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Apr 29
2010

How to communicate health-care changes to employees

Posted by Smerd in healthcarehealth insurancehealth care reformhealth carecommunicationsbenefits

Smerd

The new health reform law will keep employer associations like the US Chamber of Commerce employed for a long time. While the Chamber vigorously opposed the legislation, the group is busy telling its members how to comply with the law.  

On Monday, the Chamber released a primer on the new law that includes an easy to follow breakdown of the issues now facing employers: how to weigh the cost of providing health insurance against the penalty of not providing it; if a company does provide insurance, should it fully insure or simply send employees to buy insurance on the state-run exchanges that will be established by 2014; and the benefits to your employees of the subsidies that are only available on the exchange.  

Likewise, the National Business Group on Health has also just released an "employer toolkit" to help employers "implement" and communicate the changes wrought by health reform. It's probably a useful tool and worth knowing about. Unfortunately, the resource is for members only. 

Some consultants are less proprietary. Jennifer Benz, president of HR communication firm Benz Communication in San Francisco, has posted boilerplate announcements for companies who want to communicate with employees how the new law will impact them.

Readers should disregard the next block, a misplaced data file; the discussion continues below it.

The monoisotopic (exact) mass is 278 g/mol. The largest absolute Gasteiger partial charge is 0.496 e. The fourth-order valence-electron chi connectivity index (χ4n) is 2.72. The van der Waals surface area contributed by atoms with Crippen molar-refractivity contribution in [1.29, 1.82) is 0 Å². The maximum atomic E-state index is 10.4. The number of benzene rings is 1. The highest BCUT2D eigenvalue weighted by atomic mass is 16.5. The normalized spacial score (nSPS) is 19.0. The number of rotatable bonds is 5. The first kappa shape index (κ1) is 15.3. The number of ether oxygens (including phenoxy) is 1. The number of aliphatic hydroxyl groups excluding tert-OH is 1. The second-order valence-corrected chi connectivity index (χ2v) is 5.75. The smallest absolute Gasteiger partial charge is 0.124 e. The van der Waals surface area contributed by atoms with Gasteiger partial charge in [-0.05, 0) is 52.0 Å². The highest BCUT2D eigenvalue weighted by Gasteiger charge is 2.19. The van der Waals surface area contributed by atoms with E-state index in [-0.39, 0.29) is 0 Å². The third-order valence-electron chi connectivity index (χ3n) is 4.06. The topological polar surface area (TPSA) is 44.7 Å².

Benz has also added a few new takes on reassuring employees that health reform doesn't mean the end of health care as we know it.

Benz writes that there is no shortage of resources on the Web for people who want to understand the law. Pulling them together and making sense of the big picture is the hard part and it's what employers need to do in order to help their employees understand how the changes will affect them (even - - or perhaps especially -- when the changes have no effect on them at all.) 

One tried and true destination for information about the impact of the new law is the Kaiser Family Foundation, which recently published this website dedicated to the new law.

The debate over reform has ended. The bill is now law. But implementation, as this chart from the Commonwealth Fund shows, may last forever (or at least a few years), no doubt spawning a cottage industry of experts looking to lead employers to regulatory safety. It's not that hard, though, to keep abreast of these changes and communicate them to employees. You just have to know where to look. 

 

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